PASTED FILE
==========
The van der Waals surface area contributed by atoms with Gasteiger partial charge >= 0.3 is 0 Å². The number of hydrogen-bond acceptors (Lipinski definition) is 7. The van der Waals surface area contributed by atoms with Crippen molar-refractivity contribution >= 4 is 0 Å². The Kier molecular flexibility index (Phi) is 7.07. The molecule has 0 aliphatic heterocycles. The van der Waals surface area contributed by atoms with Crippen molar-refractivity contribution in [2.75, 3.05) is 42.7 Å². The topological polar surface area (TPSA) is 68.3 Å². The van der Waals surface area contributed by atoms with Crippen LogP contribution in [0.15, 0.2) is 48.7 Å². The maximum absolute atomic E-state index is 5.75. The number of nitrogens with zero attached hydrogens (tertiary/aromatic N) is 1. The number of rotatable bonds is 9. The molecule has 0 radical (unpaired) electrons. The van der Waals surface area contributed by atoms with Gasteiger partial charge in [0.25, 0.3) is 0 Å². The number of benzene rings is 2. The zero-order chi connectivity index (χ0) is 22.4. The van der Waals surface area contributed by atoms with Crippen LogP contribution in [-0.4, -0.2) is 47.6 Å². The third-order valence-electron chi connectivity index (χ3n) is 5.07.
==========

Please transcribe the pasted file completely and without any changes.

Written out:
The van der Waals surface area contributed by atoms with Gasteiger partial charge >= 0.3 is 0 Å². The number of hydrogen-bond acceptors (Lipinski definition) is 7. The van der Waals surface area contributed by atoms with Crippen molar-refractivity contribution >= 4 is 0 Å². The Kier molecular flexibility index (Phi) is 7.07. The molecule has 0 aliphatic heterocycles. The van der Waals surface area contributed by atoms with Crippen molar-refractivity contribution in [2.75, 3.05) is 42.7 Å². The topological polar surface area (TPSA) is 68.3 Å². The van der Waals surface area contributed by atoms with Crippen LogP contribution in [0.15, 0.2) is 48.7 Å². The maximum absolute atomic E-state index is 5.75. The number of nitrogens with zero attached hydrogens (tertiary/aromatic N) is 1. The number of rotatable bonds is 9. The molecule has 0 radical (unpaired) electrons. The van der Waals surface area contributed by atoms with Gasteiger partial charge in [0.25, 0.3) is 0 Å². The number of benzene rings is 2. The zero-order chi connectivity index (χ0) is 22.4. The van der Waals surface area contributed by atoms with Crippen LogP contribution in [-0.4, -0.2) is 47.6 Å². The third-order valence-electron chi connectivity index (χ3n) is 5.07.